Return of the IPO - One of the bright spots for sponsors in the second half of 2009 was the return of the IPO market which gave sponsors the opportunity to both make lucrative exits in an otherwise tough exit environment as well as to deleverage.
Predictions For 2010
Some of our predictions for the private equity market in 2010 include:
Difficult Fund-Raising Environment Continues - We would expect that the difficult fund-raising market, particularly for new funds and funds with less than stellar track records, will continue and that some funds will be pulled or will not achieve their target amounts. We also expect to see some interest by traditional LPs in the secondary market both to get exposure to sponsors that they normally don't invest with as well as to potentially invest in a seasoned portfolio at an attractive discount to NAV. In light of the difficulties of the current fund-raising market as well as the ingrained problem for sponsors of having to continually market new funds, we would expect that sponsors will continue to look for alternative sources of more permanent capital.
S olid Upsurge in Deal Activity - We would expect that deal activity should solidly rebound in 2010 compared to 2009 so long as the economic climate continues to improve and the equity and primary loan markets remain relatively strong. This would continue the rebound that we saw in the fourth quarter of 2009. Sponsors are sitting on a lot of dry powder and some have limited time horizons under which they can invest their remaining committed capital. Similarly, there is a backlog of sellers looking for exits for many healthy companies that weathered the recession well and could be financed as well as sellers concerned about potential increases in the capital gains tax rates in 2011. Nonetheless, we don't expect any quick return to the frenetic activity levels of 2006 and 2007.
Lenders Chasing Yield - We would expect the modest recovery in the primary loan market to continue as lenders chase yield in a world where both their funding costs are nominal and their risk-free returns yield close to zero percent. However, we also expect that lenders will be choosy about which transactions they finance since they may be in both the "moving" and "storage" businesses with loans they originate until primary CLO issuance returns in a meaningful way to allow them to more easily syndicate the loans they originate. In a positive sign, NewStar was just recently able to raise $275 million for the first new middle market CLO issued since the CLO market collapsed amid the credit crunch.
The Coming Wall of Debt - The fourth quarter of 2009 saw a significant drop off in portfolio company bankruptcies and restructurings as both the economy and the refinancing market improved. However, that improvement may be short-lived given the significant debt maturities that come due in 2011 to 2014 and the decline in value of many of the companies that issued this debt during the boom years. Certain of these companies will not be able to refinance all of their debt and will likely end up in bankruptcy or in an out-of-court restructuring.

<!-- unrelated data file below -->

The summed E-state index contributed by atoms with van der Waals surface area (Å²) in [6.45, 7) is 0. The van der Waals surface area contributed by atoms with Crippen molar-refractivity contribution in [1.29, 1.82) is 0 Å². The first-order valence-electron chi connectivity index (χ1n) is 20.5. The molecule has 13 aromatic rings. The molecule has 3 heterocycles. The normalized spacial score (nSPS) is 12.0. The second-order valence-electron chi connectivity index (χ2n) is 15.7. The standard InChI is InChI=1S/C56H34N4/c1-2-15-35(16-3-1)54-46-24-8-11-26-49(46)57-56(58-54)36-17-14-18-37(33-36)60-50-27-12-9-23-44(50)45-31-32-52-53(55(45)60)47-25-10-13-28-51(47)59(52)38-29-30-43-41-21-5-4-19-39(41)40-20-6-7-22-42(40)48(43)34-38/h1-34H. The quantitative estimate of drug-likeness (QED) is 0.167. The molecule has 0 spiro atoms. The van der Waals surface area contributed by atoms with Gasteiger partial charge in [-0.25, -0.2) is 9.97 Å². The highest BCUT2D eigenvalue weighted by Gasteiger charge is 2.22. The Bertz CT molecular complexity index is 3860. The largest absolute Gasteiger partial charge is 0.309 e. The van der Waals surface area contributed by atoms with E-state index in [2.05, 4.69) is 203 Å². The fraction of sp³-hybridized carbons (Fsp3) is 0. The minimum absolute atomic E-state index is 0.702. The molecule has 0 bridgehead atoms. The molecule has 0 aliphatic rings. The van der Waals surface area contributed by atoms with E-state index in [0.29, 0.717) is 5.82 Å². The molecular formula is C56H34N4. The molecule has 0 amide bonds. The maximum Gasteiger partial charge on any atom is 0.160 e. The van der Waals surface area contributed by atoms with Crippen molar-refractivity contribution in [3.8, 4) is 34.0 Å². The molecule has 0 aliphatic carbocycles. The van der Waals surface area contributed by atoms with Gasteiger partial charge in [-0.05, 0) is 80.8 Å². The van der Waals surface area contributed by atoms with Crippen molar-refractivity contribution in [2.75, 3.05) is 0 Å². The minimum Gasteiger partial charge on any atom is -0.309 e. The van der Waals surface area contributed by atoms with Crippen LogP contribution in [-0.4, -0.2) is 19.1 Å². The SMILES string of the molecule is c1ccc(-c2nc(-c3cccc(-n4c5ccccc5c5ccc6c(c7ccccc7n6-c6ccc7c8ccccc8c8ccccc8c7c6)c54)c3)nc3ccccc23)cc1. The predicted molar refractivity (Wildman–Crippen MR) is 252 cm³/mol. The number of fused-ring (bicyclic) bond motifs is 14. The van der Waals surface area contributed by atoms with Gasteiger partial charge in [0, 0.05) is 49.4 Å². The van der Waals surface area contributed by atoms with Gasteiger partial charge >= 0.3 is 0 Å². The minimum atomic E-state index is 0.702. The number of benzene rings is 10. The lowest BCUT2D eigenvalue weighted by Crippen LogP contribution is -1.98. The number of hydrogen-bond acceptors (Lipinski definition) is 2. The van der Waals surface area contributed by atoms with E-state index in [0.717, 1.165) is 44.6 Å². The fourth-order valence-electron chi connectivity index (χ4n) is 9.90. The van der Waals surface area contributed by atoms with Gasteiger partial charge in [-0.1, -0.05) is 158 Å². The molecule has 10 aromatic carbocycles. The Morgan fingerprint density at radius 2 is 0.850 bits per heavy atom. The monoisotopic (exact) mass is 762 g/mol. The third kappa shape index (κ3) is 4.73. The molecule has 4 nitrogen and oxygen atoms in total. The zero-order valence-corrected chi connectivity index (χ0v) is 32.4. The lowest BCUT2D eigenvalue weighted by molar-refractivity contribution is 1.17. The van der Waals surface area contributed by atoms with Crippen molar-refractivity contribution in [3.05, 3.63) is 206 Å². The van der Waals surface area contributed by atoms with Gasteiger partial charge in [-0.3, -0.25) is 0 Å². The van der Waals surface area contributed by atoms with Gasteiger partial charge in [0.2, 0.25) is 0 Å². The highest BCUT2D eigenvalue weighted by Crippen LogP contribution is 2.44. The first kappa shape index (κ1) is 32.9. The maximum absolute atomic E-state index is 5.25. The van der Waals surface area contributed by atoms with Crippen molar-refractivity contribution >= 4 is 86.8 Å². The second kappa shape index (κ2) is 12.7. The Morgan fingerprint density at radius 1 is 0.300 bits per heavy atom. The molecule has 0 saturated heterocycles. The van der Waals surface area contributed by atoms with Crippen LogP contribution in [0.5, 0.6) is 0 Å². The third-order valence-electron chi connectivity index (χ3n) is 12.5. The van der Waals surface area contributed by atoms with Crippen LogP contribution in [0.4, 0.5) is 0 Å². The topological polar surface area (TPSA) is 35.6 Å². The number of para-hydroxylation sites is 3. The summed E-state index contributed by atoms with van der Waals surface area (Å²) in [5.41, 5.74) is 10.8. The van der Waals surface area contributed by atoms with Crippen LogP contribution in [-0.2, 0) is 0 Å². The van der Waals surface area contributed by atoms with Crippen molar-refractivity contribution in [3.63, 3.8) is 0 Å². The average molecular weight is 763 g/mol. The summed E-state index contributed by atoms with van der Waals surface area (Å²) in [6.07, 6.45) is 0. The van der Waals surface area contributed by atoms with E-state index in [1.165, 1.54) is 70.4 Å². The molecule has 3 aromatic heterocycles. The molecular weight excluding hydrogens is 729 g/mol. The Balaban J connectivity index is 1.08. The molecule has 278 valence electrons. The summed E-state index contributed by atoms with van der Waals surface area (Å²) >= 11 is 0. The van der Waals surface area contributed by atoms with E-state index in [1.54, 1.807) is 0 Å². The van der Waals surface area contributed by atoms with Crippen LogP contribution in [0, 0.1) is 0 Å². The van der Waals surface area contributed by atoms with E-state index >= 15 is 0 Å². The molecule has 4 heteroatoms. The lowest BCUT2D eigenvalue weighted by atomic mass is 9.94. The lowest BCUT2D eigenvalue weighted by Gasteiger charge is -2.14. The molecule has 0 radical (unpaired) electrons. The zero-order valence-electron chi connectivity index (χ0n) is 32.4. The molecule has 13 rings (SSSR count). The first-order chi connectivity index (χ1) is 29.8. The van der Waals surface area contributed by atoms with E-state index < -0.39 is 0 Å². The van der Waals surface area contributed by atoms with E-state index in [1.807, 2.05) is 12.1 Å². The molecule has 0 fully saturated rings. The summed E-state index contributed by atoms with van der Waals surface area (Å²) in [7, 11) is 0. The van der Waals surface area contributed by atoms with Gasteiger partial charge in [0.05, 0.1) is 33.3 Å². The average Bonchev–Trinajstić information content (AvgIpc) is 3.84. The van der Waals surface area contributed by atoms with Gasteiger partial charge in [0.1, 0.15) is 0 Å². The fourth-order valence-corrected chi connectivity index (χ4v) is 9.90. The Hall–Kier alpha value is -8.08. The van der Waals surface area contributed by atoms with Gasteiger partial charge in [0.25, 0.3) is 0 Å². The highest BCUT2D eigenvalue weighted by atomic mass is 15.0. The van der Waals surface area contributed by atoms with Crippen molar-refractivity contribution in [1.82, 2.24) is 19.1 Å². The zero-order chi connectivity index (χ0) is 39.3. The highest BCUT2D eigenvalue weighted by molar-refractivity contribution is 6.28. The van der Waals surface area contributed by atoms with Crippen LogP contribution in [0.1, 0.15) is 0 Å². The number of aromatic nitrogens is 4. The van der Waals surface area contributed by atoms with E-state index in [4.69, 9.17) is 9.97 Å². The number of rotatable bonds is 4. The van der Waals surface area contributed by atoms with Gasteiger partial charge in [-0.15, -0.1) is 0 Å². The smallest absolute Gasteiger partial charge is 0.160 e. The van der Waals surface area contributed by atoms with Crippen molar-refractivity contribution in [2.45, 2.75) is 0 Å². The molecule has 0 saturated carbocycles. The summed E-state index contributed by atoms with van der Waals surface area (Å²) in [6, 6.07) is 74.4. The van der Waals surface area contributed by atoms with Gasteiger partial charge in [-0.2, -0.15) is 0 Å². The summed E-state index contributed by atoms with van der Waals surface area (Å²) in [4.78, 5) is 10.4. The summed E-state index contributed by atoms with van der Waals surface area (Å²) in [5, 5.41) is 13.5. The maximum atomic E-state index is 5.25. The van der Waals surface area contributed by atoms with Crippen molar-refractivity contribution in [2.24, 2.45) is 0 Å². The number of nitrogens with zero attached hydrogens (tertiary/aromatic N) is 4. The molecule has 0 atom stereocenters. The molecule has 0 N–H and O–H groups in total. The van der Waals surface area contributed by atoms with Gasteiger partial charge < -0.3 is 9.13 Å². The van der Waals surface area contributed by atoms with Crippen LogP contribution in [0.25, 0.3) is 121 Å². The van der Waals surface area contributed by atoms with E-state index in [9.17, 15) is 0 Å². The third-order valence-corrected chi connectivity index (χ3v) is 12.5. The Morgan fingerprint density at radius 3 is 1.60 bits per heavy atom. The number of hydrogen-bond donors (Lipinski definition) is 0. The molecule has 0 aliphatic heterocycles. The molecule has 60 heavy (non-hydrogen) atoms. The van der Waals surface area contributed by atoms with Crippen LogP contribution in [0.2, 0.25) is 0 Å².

Laissez Faire Attitude of Regulators Changing - Sponsors have not historically had to worry about meaningful federal regulation of their activities on the basis that their operations did not pose much systemic risk to the financial system and their investors were largely sophisticated institutions rather than retail investors. That is likely to change as Congress will probably require many sponsors to register as investment advisers as part of any financial services regulation legislation that is passed. This will require sponsors to comply with the disclosure and substantive requirements of the Investment Advisers Act and to invest more time, effort and money in back-office operations and compliance. This will also subject sponsors to potentially onerous surprise audits by the SEC.
Death and Taxes - Similar to regulatory reform, there is a good chance that Congress will pass tax legislation in 2010 that will adversely affect the tax treatment of carried interest and management profits interests.
Hit the Road Jack - IPOs will likely continue to be a favored exit method for sponsors in 2010 as long as the equity markets remain stable. IPOs provide sponsors with both the opportunity to monetize all or a portion of their investment as well as some ability to deleverage the still heavily burdened balance sheets of many of their portfolio companies. We also expect to see an increasing number of exits through sales to strategics as CEOs of public companies become more optimistic about the economy in general and their industries and companies' prospects.
Return of Secondary Buyouts - Secondary buyouts largely disappeared in 2009 other than in situations where existing debt could be rolled over in the acquisition. Given the improving primary loan market and the need for many funds to generate distributions for LPs who have seen their distributions from private equity funds plummet, we would expect to see a solid rebound in the number of secondary buyouts in 2010.
Private Equity Not Broken
This past year was a shaky year for the private equity industry with sponsors being pressured on all sides. However, the doomsday predictions did not come to pass. The rebound for the private equity market serves as a reminder that private equity is not a flash in the pan. The Private Equity Council recently reported that from 1980 to 2005 the top quartile private equity firms delivered returns over that period that far exceeded the S&P 500 and other public market indices. Similarly, Harvard Management recently reported that it had earned an average of 15.5 percent per year in private equity for the ten fiscal years ended June 30, 2009 (which obviously included the significant losses of 2008 and the first half of 2009) and that those returns exceeded their public market equity returns by approximately 11 percent per year.
As we have previously observed, the private equity model is still a very attractive model to both LPs that want superior returns over time and to management teams that want the opportunity to grow a business in partnership with active owners and to create personal wealth and liquidity opportunities. The private equity model, based on the principles of rigorous due diligence by sponsors, active oversight of portfolio companies by sponsors, the alignment of economic interests of sponsors with management and LPs and the payment of carry to sponsors only upon realization of profits is still one of the best business models out there.